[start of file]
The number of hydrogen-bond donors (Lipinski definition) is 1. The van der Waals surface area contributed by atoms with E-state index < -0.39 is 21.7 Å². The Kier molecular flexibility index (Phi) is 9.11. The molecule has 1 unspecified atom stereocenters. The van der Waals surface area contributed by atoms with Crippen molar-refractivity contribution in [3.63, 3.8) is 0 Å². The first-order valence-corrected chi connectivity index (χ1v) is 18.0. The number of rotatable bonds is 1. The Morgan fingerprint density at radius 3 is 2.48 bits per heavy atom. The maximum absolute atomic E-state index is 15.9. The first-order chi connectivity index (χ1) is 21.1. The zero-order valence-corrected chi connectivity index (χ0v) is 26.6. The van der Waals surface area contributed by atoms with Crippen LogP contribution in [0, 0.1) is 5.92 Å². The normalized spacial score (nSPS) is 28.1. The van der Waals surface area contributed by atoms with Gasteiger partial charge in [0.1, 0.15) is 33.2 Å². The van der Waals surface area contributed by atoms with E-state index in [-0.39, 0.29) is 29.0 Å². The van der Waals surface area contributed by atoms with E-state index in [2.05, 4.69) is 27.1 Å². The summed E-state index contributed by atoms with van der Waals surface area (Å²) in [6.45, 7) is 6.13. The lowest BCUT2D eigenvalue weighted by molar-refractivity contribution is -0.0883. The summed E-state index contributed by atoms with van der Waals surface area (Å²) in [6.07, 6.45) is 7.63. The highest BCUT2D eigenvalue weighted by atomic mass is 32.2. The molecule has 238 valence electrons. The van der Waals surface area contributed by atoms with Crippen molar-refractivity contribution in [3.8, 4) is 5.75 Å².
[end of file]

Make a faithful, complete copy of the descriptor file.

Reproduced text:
The number of hydrogen-bond donors (Lipinski definition) is 1. The van der Waals surface area contributed by atoms with E-state index < -0.39 is 21.7 Å². The Kier molecular flexibility index (Phi) is 9.11. The molecule has 1 unspecified atom stereocenters. The van der Waals surface area contributed by atoms with Crippen molar-refractivity contribution in [3.63, 3.8) is 0 Å². The first-order valence-corrected chi connectivity index (χ1v) is 18.0. The number of rotatable bonds is 1. The Morgan fingerprint density at radius 3 is 2.48 bits per heavy atom. The maximum absolute atomic E-state index is 15.9. The first-order chi connectivity index (χ1) is 21.1. The zero-order valence-corrected chi connectivity index (χ0v) is 26.6. The van der Waals surface area contributed by atoms with Crippen LogP contribution in [0, 0.1) is 5.92 Å². The normalized spacial score (nSPS) is 28.1. The van der Waals surface area contributed by atoms with Gasteiger partial charge in [0.1, 0.15) is 33.2 Å². The van der Waals surface area contributed by atoms with E-state index in [-0.39, 0.29) is 29.0 Å². The van der Waals surface area contributed by atoms with E-state index in [2.05, 4.69) is 27.1 Å². The summed E-state index contributed by atoms with van der Waals surface area (Å²) in [6.45, 7) is 6.13. The lowest BCUT2D eigenvalue weighted by molar-refractivity contribution is -0.0883. The summed E-state index contributed by atoms with van der Waals surface area (Å²) in [6.07, 6.45) is 7.63. The highest BCUT2D eigenvalue weighted by atomic mass is 32.2. The molecule has 238 valence electrons. The van der Waals surface area contributed by atoms with Crippen molar-refractivity contribution in [3.8, 4) is 5.75 Å².